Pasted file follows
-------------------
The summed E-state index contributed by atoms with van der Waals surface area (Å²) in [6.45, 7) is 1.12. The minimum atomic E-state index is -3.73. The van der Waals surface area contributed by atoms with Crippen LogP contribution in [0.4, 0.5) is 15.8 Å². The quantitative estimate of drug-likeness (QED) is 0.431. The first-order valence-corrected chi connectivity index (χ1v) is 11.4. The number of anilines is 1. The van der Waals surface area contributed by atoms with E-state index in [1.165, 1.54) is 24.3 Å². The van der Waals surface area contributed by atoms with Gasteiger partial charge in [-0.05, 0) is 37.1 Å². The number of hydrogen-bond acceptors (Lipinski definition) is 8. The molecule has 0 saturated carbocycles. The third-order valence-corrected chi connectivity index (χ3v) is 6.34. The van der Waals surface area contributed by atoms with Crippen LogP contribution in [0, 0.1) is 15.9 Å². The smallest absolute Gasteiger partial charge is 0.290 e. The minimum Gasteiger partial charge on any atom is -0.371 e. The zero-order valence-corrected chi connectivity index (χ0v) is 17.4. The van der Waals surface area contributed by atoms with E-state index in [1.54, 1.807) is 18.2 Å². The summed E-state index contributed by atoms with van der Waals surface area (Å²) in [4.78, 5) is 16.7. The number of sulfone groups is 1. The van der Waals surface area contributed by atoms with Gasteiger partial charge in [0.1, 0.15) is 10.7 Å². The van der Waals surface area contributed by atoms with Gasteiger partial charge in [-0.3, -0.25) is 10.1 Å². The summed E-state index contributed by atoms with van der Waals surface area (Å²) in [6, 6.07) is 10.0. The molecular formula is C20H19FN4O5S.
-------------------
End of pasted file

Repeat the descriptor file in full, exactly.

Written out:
The summed E-state index contributed by atoms with van der Waals surface area (Å²) in [6.45, 7) is 1.12. The minimum atomic E-state index is -3.73. The van der Waals surface area contributed by atoms with Crippen LogP contribution in [0.4, 0.5) is 15.8 Å². The quantitative estimate of drug-likeness (QED) is 0.431. The first-order valence-corrected chi connectivity index (χ1v) is 11.4. The number of anilines is 1. The van der Waals surface area contributed by atoms with E-state index in [1.165, 1.54) is 24.3 Å². The van der Waals surface area contributed by atoms with Gasteiger partial charge in [-0.05, 0) is 37.1 Å². The number of hydrogen-bond acceptors (Lipinski definition) is 8. The molecule has 0 saturated carbocycles. The third-order valence-corrected chi connectivity index (χ3v) is 6.34. The van der Waals surface area contributed by atoms with Crippen LogP contribution in [0, 0.1) is 15.9 Å². The smallest absolute Gasteiger partial charge is 0.290 e. The minimum Gasteiger partial charge on any atom is -0.371 e. The zero-order valence-corrected chi connectivity index (χ0v) is 17.4. The van der Waals surface area contributed by atoms with E-state index in [1.54, 1.807) is 18.2 Å². The summed E-state index contributed by atoms with van der Waals surface area (Å²) in [4.78, 5) is 16.7. The number of sulfone groups is 1. The van der Waals surface area contributed by atoms with Gasteiger partial charge in [0.1, 0.15) is 10.7 Å². The van der Waals surface area contributed by atoms with Gasteiger partial charge in [-0.3, -0.25) is 10.1 Å². The summed E-state index contributed by atoms with van der Waals surface area (Å²) in [6, 6.07) is 10.0. The molecular formula is C20H19FN4O5S.